Decompress Your Stress

In my practice, I see how stress, (defined as a force that tends to compress or twist the body), impacts almost everyone’s body, causing contortions that alter an existing equilibrium and, in turn, affect thoughts and emotions. The hard work of life — maintaining our homes, feeding ourselves healthy food, caring for those around us – can feel insurmountable.

What if by merely changing your perspective throughout the day, you could transform hardship into fun and adventure and, in so doing, alter your body’s reaction to stress?

Stress can be emotional or physical. In response to stress, the nervous system releases a flood of stress hormones, including adrenaline and cortisol from the adrenal glands. Elevated cortisol causes:

Physical Symptoms Emotional Symptoms
Elevated blood sugar Fatigue
Abdominal obesity Irritability
Bone loss Depression
Impaired immune system; Slow-healing wounds Anxiety
Brain atrophy Decreased libido
Thin skin/ Wrinkles Impaired memory
Fluid retention Sleep disturbances / Insomnia

Humans are designed for the occasional fight-or-flight response. However, continual exposure to stress in our modern life is being linked to cancer, ulcers, heart attacks, diabetes, heart disease, skin diseases, and, possibly, Parkinson’s, Alzheimer’s, and Multiple Sclerosis.

43% of adults suffer adverse health effects from stress and 75% to 90% of all doctors’ office visits involve stress-related complaints.

De-compress Your Stress Tool Kit

I have a secret strategy for dealing with my stress.

It involves focusing on the space around my body — a dynamic bubble an arms-width all around — my Personal Space.

When I keep my Personal Space healthy and roomy, my reaction to the stress of life dramatically changes.

This exercise might be hard to do while sitting at your computer, but let’s try.

  • First take a moment to notice your body and imagine the space around it, imagining a large sphere around your entire body.
  • Now, think of a time or event in your life when you felt good; go back to that time or place and notice how your body feels. Notice the space around your body; is your Personal Space big or small?
  • Now think of a stressful time or event in your life; go back to that time and notice how your body feels. Notice the space around your body; is your Personal Space big or small?

Most people report that their Personal Space constricts under stress. This constriction effects how the body feels.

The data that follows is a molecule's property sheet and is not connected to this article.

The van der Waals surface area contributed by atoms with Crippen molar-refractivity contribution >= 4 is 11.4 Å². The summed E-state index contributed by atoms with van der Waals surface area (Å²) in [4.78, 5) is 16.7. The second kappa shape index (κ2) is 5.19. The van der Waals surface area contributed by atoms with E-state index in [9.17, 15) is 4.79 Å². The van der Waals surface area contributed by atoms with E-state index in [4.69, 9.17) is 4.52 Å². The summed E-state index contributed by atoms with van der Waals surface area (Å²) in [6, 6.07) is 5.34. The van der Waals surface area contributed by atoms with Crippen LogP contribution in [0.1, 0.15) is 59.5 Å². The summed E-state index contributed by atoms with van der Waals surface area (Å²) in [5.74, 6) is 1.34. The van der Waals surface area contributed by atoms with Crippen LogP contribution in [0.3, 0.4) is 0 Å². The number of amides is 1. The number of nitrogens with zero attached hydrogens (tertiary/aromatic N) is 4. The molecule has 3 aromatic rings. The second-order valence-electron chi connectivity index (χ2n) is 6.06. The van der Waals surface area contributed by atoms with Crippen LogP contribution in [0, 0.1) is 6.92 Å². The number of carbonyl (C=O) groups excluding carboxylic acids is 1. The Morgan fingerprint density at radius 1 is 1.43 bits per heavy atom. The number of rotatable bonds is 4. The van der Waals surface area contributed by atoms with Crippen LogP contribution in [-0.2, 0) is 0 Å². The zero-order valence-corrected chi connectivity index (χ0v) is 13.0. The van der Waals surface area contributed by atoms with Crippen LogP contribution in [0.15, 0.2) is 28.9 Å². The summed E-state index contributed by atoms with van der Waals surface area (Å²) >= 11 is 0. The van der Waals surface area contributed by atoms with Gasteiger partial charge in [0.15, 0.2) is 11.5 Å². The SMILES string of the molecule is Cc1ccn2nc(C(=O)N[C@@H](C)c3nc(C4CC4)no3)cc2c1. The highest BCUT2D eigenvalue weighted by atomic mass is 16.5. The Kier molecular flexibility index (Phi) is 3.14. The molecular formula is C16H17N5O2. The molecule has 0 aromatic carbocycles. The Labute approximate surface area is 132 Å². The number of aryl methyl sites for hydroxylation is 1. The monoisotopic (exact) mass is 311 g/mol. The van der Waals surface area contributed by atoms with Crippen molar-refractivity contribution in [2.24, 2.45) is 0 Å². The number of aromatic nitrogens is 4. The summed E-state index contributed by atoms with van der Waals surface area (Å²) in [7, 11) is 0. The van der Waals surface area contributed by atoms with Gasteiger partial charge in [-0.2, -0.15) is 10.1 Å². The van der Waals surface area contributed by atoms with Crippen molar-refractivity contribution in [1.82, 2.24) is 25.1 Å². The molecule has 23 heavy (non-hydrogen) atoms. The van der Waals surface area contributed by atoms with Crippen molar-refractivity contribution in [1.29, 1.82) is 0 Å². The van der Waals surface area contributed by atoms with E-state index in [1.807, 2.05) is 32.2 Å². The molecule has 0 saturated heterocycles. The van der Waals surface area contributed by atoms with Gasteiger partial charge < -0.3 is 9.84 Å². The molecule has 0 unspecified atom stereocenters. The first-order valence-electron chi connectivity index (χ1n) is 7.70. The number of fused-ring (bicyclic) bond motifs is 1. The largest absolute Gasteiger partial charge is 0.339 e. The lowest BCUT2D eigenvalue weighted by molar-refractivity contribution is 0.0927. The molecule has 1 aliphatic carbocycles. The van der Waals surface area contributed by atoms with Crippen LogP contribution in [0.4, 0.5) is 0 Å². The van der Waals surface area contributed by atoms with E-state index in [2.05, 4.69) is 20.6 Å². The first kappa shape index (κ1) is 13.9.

My second secret for de-compressing stress is the way in which I re-establish my Personal Space.

  • When the space around us collapses, we assume that we need to create stronger boundaries.
  • In fact, we need to imagine the edges of our Personal Space being drawn outward in all directions like tiny little suction cups pulling space outward by the mulberrymaids.com official website. Rather than adding more compression or contortions into our lives, we need to simply give ourselves permission to fill our own Personal Space.

More Tools to De-compress Stress

  • Set an hourly chime on your phone or watch; notice what your body and space feel like; re-establish your space.
  • Drink water and eat a whole foods diet.
  • Avoid caffeine, alcohol and sugary foods, as these substances increase cortisol.
  • Fish oil lowers cortisol.
  • B vitamins support the nervous system; I use a multi-B with methylated folate and cobalamin.
  • Herbs to support the adrenal gland such as ashwaganda, rhodiola, and Korean ginseng. I like Mega Stress by Priority One

If you would like to get these supplements from trusted companies, go here. To create your own account, your access code is ‘ahp’.

We can learn how to address our fast-paced lives by changing our relationship to stress, thereby ensuring a healthy body so that we are able to spend more time and energy on the things that we truly love and care about.

May you be filled with a blooming of spirit to inspire yourself and those around you.

What tools do you use to deal with stress?

As always, I love to hear your questions or feedback. Feel free to email me.

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